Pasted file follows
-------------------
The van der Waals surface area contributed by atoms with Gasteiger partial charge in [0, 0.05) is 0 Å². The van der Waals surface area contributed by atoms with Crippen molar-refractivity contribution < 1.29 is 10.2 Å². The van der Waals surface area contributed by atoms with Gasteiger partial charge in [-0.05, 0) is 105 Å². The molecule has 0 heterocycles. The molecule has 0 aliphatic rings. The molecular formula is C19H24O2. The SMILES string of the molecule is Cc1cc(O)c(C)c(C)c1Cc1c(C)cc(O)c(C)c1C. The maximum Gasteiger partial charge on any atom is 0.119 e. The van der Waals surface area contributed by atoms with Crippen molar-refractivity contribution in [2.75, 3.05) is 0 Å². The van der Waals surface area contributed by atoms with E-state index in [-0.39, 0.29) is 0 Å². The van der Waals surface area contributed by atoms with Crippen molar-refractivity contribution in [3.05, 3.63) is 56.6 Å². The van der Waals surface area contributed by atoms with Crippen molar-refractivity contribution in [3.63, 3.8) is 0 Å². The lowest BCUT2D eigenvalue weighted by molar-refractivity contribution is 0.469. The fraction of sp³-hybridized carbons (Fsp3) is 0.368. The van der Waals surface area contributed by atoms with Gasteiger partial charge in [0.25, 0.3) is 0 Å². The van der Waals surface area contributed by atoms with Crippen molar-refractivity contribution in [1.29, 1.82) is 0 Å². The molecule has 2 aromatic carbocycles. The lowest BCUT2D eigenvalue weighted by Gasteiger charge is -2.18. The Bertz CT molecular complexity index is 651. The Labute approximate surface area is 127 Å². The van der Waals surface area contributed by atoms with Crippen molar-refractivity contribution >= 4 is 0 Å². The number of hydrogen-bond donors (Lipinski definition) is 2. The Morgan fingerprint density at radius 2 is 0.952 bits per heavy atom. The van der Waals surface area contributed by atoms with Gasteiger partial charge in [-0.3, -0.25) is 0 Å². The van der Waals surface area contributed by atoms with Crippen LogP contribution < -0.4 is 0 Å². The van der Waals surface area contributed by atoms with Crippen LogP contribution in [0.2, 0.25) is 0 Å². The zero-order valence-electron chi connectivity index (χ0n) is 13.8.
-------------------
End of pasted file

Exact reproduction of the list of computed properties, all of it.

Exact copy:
The van der Waals surface area contributed by atoms with Gasteiger partial charge in [0, 0.05) is 0 Å². The van der Waals surface area contributed by atoms with Crippen molar-refractivity contribution < 1.29 is 10.2 Å². The van der Waals surface area contributed by atoms with Gasteiger partial charge in [-0.05, 0) is 105 Å². The molecule has 0 heterocycles. The molecule has 0 aliphatic rings. The molecular formula is C19H24O2. The SMILES string of the molecule is Cc1cc(O)c(C)c(C)c1Cc1c(C)cc(O)c(C)c1C. The maximum Gasteiger partial charge on any atom is 0.119 e. The van der Waals surface area contributed by atoms with Crippen molar-refractivity contribution in [2.75, 3.05) is 0 Å². The van der Waals surface area contributed by atoms with E-state index in [-0.39, 0.29) is 0 Å². The van der Waals surface area contributed by atoms with Crippen molar-refractivity contribution in [3.05, 3.63) is 56.6 Å². The van der Waals surface area contributed by atoms with Crippen molar-refractivity contribution in [3.63, 3.8) is 0 Å². The lowest BCUT2D eigenvalue weighted by molar-refractivity contribution is 0.469. The fraction of sp³-hybridized carbons (Fsp3) is 0.368. The van der Waals surface area contributed by atoms with Gasteiger partial charge in [0.25, 0.3) is 0 Å². The van der Waals surface area contributed by atoms with Crippen molar-refractivity contribution in [1.29, 1.82) is 0 Å². The molecule has 2 aromatic carbocycles. The lowest BCUT2D eigenvalue weighted by Gasteiger charge is -2.18. The Bertz CT molecular complexity index is 651. The Labute approximate surface area is 127 Å². The van der Waals surface area contributed by atoms with Crippen molar-refractivity contribution >= 4 is 0 Å². The number of hydrogen-bond donors (Lipinski definition) is 2. The Morgan fingerprint density at radius 2 is 0.952 bits per heavy atom. The van der Waals surface area contributed by atoms with Gasteiger partial charge in [-0.3, -0.25) is 0 Å². The van der Waals surface area contributed by atoms with Crippen LogP contribution < -0.4 is 0 Å². The van der Waals surface area contributed by atoms with Crippen LogP contribution in [0.2, 0.25) is 0 Å². The zero-order valence-electron chi connectivity index (χ0n) is 13.8.